Pisa, Italy - November 13-15, 2012
Societal impacts of Internet of Things
Dr. Florian Michahelles
The Internet of Things has become an established term for describing the expansion of Internet to physical things of everyday environments. Research on building architectures and standards for networking heterogeneous devices and things to each other has been going for some years now: the internet-oriented approach focuses on building upon established Internet and Web protocols (often also referred to as Web of Things) to reach out to physical devices, whereas the thing-oriented approach proposes identification schemes (e.g. electronic product code - EPC) to associate data with products and things in order to make things part of the Internet. Standardization on how to capture and share about our world is still on-going, business models are under investigation. What will be the impact of these technologies once embedded in physical things of our daily activities? Today, we are used to judge things based on their physical characteristics – affordances – and our human experience about how things work. However, once things get augmented by digital services we have yet to build an understanding about which other effects beyond the original physical function can be caused. In my talk I will outline the technical pre-requisites for making products smart and propose a road map for future research: informationized products, monitoring products, human-behavior changing products.
Bringing Social Computing to Ambient Environments: Synergies and Challenges
Prof. Dr. Elisabeth André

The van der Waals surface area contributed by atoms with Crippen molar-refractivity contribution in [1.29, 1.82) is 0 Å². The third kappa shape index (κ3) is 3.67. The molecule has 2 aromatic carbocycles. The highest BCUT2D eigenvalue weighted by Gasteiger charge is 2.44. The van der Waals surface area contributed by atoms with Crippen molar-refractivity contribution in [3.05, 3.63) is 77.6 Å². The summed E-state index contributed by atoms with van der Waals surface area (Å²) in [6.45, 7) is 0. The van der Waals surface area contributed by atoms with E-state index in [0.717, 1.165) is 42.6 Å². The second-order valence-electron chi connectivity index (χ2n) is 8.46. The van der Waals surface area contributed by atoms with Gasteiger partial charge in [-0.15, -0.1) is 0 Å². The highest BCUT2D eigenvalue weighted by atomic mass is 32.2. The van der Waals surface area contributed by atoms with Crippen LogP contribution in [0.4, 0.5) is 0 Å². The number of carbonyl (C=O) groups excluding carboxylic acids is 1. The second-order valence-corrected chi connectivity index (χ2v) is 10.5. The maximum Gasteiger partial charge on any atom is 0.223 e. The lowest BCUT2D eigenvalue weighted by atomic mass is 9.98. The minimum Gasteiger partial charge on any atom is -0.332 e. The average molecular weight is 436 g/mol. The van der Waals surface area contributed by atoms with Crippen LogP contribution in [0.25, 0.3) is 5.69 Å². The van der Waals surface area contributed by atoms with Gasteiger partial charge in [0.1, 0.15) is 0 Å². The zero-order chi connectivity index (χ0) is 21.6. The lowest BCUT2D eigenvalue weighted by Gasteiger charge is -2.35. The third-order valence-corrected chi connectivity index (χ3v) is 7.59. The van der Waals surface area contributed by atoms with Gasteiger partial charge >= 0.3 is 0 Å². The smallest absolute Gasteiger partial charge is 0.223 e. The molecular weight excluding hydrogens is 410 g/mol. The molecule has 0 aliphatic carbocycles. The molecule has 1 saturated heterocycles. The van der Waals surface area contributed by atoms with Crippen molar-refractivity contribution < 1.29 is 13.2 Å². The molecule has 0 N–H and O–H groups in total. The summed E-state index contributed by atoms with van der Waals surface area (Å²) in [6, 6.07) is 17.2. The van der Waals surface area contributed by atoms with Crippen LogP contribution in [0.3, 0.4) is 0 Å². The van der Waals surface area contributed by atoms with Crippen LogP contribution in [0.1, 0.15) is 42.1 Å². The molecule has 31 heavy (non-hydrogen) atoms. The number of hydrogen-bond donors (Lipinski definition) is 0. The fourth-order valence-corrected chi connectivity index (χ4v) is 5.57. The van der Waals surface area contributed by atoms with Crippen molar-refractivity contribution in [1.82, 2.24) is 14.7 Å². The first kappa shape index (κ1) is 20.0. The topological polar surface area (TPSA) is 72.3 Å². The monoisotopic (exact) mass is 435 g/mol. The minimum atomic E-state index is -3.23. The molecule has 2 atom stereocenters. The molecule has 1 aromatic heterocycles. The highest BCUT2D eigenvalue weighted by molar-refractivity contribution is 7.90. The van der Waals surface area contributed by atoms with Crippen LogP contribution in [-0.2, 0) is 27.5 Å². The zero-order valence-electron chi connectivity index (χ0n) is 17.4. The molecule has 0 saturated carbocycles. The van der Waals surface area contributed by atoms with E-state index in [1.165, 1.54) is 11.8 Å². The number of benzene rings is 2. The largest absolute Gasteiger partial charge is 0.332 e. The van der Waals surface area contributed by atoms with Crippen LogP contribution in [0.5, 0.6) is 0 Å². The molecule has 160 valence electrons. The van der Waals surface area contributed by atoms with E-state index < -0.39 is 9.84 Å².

Societal challenges, such as assisted living for elderly people, create a high demand for technology able to emulate human-style interaction modes. Currently, most human-machine interfaces focus on input that is explicitly issued by human users. However, often it is the myriad of unconsciously conveyed social and psychological signals that will determine whether an interaction with a machine is successful or not. In my talk, I will demonstrate how progress made in the areas of social computing and ambient environments can contribute to a deeper symbiosis in human-machine interaction by collecting subtle behavioral cues under naturalistic conditions and linking them to higher-level intentional states. However, on the way to this goal, a number of challenges need to be solved: Users show a great deal of individuality in their behaviors, and there is no clear mapping between behavioral cues and intentional states. This is in particular true for real-life settings where users are exposed to a more diverse set of stimuli than under laboratory conditions. Furthermore, it isn’t obvious how to acquire ground truth data against which to evaluate the performance of system components that map unconsciously conveyed behavioral cues onto intentional states. Finally, we need to cope with limited resources when recording social and psychological cues in a mobile context and responding to them in real-time. Apart from technological challenges, psychological, societal and privacy issues need to be taken into account. Based on an analysis of recent activities in the areas of social computing and ambient environments, I will outline a road map for future research.